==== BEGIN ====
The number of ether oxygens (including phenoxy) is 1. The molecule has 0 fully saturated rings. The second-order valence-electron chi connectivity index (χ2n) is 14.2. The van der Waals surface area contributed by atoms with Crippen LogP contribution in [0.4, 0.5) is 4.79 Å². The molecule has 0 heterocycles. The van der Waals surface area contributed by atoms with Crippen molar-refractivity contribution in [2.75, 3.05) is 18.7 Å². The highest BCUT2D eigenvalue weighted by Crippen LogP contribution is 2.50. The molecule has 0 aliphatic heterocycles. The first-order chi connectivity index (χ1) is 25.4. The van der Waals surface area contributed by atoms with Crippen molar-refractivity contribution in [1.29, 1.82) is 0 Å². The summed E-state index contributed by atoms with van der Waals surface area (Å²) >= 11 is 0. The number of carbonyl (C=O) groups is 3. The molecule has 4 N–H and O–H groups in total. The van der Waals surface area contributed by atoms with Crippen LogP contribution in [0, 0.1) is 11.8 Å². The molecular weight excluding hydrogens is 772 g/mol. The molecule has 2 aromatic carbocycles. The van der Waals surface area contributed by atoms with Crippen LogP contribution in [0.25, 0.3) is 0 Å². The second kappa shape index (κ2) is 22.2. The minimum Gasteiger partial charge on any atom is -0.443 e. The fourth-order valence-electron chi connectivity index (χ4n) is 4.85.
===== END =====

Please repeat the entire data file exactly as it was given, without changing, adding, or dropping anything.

The number of ether oxygens (including phenoxy) is 1. The molecule has 0 fully saturated rings. The second-order valence-electron chi connectivity index (χ2n) is 14.2. The van der Waals surface area contributed by atoms with Crippen LogP contribution in [0.4, 0.5) is 4.79 Å². The molecule has 0 heterocycles. The van der Waals surface area contributed by atoms with Crippen molar-refractivity contribution in [2.75, 3.05) is 18.7 Å². The highest BCUT2D eigenvalue weighted by Crippen LogP contribution is 2.50. The molecule has 0 aliphatic heterocycles. The first-order chi connectivity index (χ1) is 25.4. The van der Waals surface area contributed by atoms with Crippen molar-refractivity contribution in [1.29, 1.82) is 0 Å². The summed E-state index contributed by atoms with van der Waals surface area (Å²) >= 11 is 0. The number of carbonyl (C=O) groups is 3. The molecule has 4 N–H and O–H groups in total. The van der Waals surface area contributed by atoms with Crippen LogP contribution in [0, 0.1) is 11.8 Å². The molecular weight excluding hydrogens is 772 g/mol. The molecule has 2 aromatic carbocycles. The van der Waals surface area contributed by atoms with Crippen LogP contribution in [0.25, 0.3) is 0 Å². The second kappa shape index (κ2) is 22.2. The minimum Gasteiger partial charge on any atom is -0.443 e. The fourth-order valence-electron chi connectivity index (χ4n) is 4.85.